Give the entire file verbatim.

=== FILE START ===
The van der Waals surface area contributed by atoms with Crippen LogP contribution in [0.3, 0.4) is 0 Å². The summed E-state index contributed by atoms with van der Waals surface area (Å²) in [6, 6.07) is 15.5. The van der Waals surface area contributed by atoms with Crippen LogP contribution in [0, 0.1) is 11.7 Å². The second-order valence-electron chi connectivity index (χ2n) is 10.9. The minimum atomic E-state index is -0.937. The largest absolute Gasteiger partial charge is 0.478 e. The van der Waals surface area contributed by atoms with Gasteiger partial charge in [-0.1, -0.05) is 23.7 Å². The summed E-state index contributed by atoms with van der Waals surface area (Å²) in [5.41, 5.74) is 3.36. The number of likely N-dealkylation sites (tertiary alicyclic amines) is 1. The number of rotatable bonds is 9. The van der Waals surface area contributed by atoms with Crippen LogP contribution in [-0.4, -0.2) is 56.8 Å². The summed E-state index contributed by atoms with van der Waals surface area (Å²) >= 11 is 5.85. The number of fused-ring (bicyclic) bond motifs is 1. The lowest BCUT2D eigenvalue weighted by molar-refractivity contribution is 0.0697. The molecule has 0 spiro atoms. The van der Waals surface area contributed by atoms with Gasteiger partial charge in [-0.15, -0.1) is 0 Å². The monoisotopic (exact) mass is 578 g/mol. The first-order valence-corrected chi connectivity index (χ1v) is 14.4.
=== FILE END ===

The van der Waals surface area contributed by atoms with Crippen LogP contribution in [0.3, 0.4) is 0 Å². The summed E-state index contributed by atoms with van der Waals surface area (Å²) in [6, 6.07) is 15.5. The van der Waals surface area contributed by atoms with Crippen LogP contribution in [0, 0.1) is 11.7 Å². The second-order valence-electron chi connectivity index (χ2n) is 10.9. The minimum atomic E-state index is -0.937. The largest absolute Gasteiger partial charge is 0.478 e. The van der Waals surface area contributed by atoms with Gasteiger partial charge in [-0.1, -0.05) is 23.7 Å². The summed E-state index contributed by atoms with van der Waals surface area (Å²) in [5.41, 5.74) is 3.36. The number of likely N-dealkylation sites (tertiary alicyclic amines) is 1. The number of rotatable bonds is 9. The van der Waals surface area contributed by atoms with Crippen LogP contribution in [-0.4, -0.2) is 56.8 Å². The summed E-state index contributed by atoms with van der Waals surface area (Å²) >= 11 is 5.85. The number of fused-ring (bicyclic) bond motifs is 1. The lowest BCUT2D eigenvalue weighted by molar-refractivity contribution is 0.0697. The molecule has 0 spiro atoms. The van der Waals surface area contributed by atoms with Gasteiger partial charge in [-0.15, -0.1) is 0 Å². The monoisotopic (exact) mass is 578 g/mol. The first-order valence-corrected chi connectivity index (χ1v) is 14.4.